"The best essays in this brooding, often brilliant collection both reflect and reflect upon struggle and trouble, whether it's the sonics of the Iraq conflict, the post-Katrina culture war threatening New Orleans's jazz scene, or the self-annihilation of those Nixon-era popmeisters, the Carpenters. Pop When the World Falls Apart is an indispensable document of what cultural criticism reads and rocks like during these hard and bewildering times." — Alice Echols, author of, Hot Stuff: Disco and the Remaking of American Culture

    "The voices in Pop When the World Falls Apart are so strong the book raises a new question: which critics would you take to a desert island? Everyone will have a different answer. For me, it would be Tom Smucker, Eric Lott, and Scott Seward. They'd argue til the sun came up, full of smiles and exasperation; I’d get to listen." — Greil Marcus

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  • Description

    Hearing Elvis Presley, Bob Dylan once said, was “like busting out of jail.” But what happens when popular music isn’t as simple as rock-and-roll rebellion? How does pop respond to such events as a decade-long war in Iraq and Hurricane Katrina? In Pop When the World Falls Apart, a diverse array of music writers, scholars, and enthusiasts reflect on popular music’s role—as commentary, as refuge, and as rallying cry—in times of military conflict, social upheaval, and cultural crisis.

    Drawn from presentations at the annual Experience Music Project Pop Conference—hailed by Robert Christgau as “the best thing that’s ever happened to serious consideration of pop music”—the essays in this book include inquiries into the sonic dimension of war in Iraq; the cultural life of jazz in post-Katrina New Orleans; Isaac Hayes’s reappropriation of a country song, “By the Time I Get to Phoenix,” as a symbol of black nationalism; and punk rock pranks played on record execs looking for the next big thing in central Virginia. Offering a diverse range of voices, perspectives, and approaches, this volume mirrors the eclecticism of pop itself.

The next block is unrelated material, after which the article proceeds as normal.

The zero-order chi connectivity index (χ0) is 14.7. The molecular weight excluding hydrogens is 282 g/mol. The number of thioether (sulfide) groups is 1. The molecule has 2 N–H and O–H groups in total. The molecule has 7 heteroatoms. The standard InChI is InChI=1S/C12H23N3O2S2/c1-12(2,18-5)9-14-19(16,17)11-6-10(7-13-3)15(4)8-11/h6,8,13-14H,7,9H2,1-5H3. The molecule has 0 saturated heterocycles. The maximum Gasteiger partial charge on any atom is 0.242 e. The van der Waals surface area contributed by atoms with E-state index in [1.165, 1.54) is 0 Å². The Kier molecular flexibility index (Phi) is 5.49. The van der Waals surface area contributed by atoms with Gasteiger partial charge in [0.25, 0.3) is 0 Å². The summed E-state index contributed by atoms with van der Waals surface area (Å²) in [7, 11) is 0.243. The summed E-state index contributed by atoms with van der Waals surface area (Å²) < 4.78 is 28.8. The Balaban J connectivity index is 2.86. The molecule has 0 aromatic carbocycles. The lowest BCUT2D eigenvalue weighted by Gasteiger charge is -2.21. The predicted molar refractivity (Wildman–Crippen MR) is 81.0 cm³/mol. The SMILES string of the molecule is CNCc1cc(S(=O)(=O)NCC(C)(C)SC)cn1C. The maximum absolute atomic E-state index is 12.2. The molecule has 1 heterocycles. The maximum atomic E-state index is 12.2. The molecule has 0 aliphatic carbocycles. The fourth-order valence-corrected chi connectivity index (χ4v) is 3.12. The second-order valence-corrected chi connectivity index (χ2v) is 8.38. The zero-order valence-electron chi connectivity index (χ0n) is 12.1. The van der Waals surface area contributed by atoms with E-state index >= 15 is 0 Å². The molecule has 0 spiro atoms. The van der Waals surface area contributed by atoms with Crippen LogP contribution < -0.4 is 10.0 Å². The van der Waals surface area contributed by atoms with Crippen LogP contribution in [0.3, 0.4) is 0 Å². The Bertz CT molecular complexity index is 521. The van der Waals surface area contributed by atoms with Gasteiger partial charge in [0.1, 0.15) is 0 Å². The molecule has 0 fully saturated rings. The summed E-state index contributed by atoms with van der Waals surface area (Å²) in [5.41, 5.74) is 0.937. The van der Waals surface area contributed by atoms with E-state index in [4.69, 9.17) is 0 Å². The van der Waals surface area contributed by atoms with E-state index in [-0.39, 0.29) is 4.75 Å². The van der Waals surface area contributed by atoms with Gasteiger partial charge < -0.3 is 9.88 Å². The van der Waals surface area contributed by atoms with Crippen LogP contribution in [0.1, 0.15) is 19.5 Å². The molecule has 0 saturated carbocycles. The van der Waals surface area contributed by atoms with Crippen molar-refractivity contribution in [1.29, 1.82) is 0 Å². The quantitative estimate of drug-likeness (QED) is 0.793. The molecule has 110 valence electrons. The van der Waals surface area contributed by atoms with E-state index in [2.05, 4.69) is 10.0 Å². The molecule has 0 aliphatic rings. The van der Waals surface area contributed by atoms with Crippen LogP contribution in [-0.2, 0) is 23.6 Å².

Contributors: Larry Blumenfeld , Austin Bunn, Nate Chinen, J. Martin Daughtry, Brian Goedde, Michelle Habell-Pallán, Jonathan Lethem, Eric Lott, Kembrew McLeod, Elena Passarello, Diane Pecknold, David Ritz, Carlo Rotella, Scott Seward, Tom Smucker, Greg Tate, Karen Tongson, Alexandra T. Vazquez, Oliver Wang, Eric Weisbard, Carl Wilson

    About The Author(s)

    Eric Weisbard is Assistant Professor of American Studies at the University of Alabama. His previous books include, as editor, Listen Again: A Momentary History of Pop Music, also published by Duke University Press.